Agriculture could also be crucial for economic growth and could be the key to post-pandemic recovery. The growth of the agricultural sector is two to four times more effective in raising the incomes of the poorest compared to other sectors. Some 65 percent of the world’s working poor adults make a living from agriculture.
Bringing together the public and private across food supply chains will help overcome key challenges for evolution and help farmers buy into solutions.
However, for this to work, we need to put the farmers who work hard to produce our food at the center of the conversation. In the United States, for every dollar spent on food, only 7.8 cents goes to farmers. For farmers to invest in sustainable food production practices, we must work with them, understand their needs and challenges, finance the transition and provide equitable economic opportunities.
100 million farmers
Recognizing this, the World Economic Forum recently launched its 100 Million Farmers Platform to help government leaders and private stakeholders around the world take action to transform food systems in a number of ways. The time for change is now, we need to move from talk to action. We will start to test and apply models for the future together with the farmers. Bringing together public and private stakeholders across food supply chains in precompetitive spaces will overcome key challenges to scale and help farmers adhere to solutions.
We need to think nationally and regionally to create global change. By bringing together different groups, all located in the same areas, we will encourage agricultural transitions to meet local needs and ensure local ownership.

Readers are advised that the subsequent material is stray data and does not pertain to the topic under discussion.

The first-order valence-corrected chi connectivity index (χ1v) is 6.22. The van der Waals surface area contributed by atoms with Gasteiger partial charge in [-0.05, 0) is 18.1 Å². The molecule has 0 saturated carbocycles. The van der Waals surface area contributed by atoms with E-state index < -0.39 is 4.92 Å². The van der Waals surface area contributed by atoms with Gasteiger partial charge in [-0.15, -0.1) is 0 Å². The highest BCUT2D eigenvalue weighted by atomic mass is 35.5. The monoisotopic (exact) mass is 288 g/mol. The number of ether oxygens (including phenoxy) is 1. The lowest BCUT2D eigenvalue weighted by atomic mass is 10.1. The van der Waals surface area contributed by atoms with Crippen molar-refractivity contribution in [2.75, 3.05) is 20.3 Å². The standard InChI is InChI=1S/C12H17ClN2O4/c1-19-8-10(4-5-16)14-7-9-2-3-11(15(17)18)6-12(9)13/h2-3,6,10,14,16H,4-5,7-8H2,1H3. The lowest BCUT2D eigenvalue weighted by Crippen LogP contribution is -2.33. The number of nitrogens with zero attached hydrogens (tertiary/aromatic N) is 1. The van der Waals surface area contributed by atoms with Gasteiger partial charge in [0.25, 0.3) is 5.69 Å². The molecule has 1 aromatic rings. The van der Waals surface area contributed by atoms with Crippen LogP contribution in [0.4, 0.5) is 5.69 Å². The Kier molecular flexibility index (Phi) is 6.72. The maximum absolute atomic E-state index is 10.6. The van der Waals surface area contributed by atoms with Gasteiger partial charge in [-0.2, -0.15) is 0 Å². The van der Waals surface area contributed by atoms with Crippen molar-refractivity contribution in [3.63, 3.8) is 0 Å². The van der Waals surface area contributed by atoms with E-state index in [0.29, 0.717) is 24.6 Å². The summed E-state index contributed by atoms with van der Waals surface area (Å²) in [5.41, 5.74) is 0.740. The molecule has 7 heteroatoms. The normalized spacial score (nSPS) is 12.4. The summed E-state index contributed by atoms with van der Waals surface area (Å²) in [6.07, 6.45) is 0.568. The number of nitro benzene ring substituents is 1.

The silos between food, nature and climate agendas, too often considered separately, must be broken. The role of food and agricultural systems in addressing the climate crisis is still largely absent from Nationally Determined Contributions (NDCs) under the Paris Agreement. Many countries still look at agriculture and environmental concerns separately, which helps explain the persistence of subsidies and incentives that encourage harmful behaviors, such as the overuse of fertilizers and pesticides. By putting food systems at the forefront of climate solutions, we can address potential tradeoffs and increase the likelihood of meeting the interrelated goals of climate, nature, land degradation and food security.
Last but not least, we must work with and for farmers. Farmers will be active stakeholders in the coalitions. They will and should be an active voice in shaping the shared narrative. They will be at the forefront of representing the food agenda. We must develop solutions that encourage 100 million farmers to adopt regenerative and climate-smart practices. But it will also provide consumers with the awareness and visibility necessary to support and claim these practices.
The time for change is now – we have so much to gain and so little to lose. If we are to be successful, we must harness the power of public-private collaboration along the value chain, develop a set of recognized science-based and economically relevant practices, and keep farmers, with their knowledge. and their experience, at the center of the journey.